2 April 2012

Indian Food: Fresh


Fruits and vegetables

At first we jokingly called India 🇮🇳 a country of unripe tomatoes. But after visiting Sri Lanka 🇱🇰, we realized this was a typical issue in countries with a tropical climate. When it's too hot, ripened tomatoes go sour very quickly. So now we (stoically) buy barely red tomatoes and enjoy their not-sour taste.

In general, the set of vegetables sold in India isn't totally foreign to Europeans. This set contains potatoes, tomatoes, brassica varieties (cabbage, cauliflower, broccoli, kohlrabi), cucumbers, eggplants, zucchini, onions, garlic, asparagus beans, and a few local varieties.

As for the fruits, mainly bananas, papayas, pineapples, apples, watermelons, melons, guavas, and kiwis are sold.


But there are also pomelo, mango, and several other tropical exotics, depending on the location and time of year. The “ripening issue" did not skip out on fruits either. Overall, we've found riper and sweeter fruits in southern areas of India.



There were cashew nuts, almonds, and peanuts 🥜. The prices were similar to those we were used to.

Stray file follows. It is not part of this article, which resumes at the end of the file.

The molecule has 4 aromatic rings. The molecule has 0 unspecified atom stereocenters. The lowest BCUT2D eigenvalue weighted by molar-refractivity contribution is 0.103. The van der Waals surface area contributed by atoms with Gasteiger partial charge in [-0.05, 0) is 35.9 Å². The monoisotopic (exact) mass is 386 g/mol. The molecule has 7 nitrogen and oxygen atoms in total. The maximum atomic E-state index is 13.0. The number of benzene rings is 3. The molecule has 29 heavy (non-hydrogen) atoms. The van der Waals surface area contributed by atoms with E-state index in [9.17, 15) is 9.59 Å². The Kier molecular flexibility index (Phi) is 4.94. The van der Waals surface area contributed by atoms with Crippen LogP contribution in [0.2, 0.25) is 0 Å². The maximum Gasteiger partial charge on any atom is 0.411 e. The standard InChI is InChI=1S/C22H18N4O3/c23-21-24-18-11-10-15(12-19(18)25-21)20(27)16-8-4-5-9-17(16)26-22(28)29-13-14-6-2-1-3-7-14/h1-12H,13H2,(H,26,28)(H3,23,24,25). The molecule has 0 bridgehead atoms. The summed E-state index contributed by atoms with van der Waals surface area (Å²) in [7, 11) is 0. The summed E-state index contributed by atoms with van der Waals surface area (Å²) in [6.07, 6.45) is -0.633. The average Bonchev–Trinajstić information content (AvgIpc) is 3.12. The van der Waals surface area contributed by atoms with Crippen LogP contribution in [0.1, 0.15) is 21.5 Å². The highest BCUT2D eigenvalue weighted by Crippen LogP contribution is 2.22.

I enjoyed eating roasted peanuts. Street vendors put a pot filled with fire on a pile of peanuts to heat them up. This looks very authentic. We've met many such vendors' shopping carts in the northern part of India.


And the most delicious in our lives cashew nuts we've bought driving through the mountainous outbacks, somewhere in central India. They were so fresh, tasty, and sudden that it felt like a miracle ☺️🪄.



We preferred drinking Bislery or Kinly water. It cost 20 rupees per liter, or 50 rupees for 5 liters. In some places, drinking water was sold at a price of 60 rupees for a five-liter plastic bottle. On returning the bottle, 20 rupees were given back.


In cafés, one may select from a range of fruit-based beverages: juices, milkshakes, lassi (an Indian yogurt-based drink). All this at very reasonable prices, averaging 60 rupees (a little more than a dollar) per glass.


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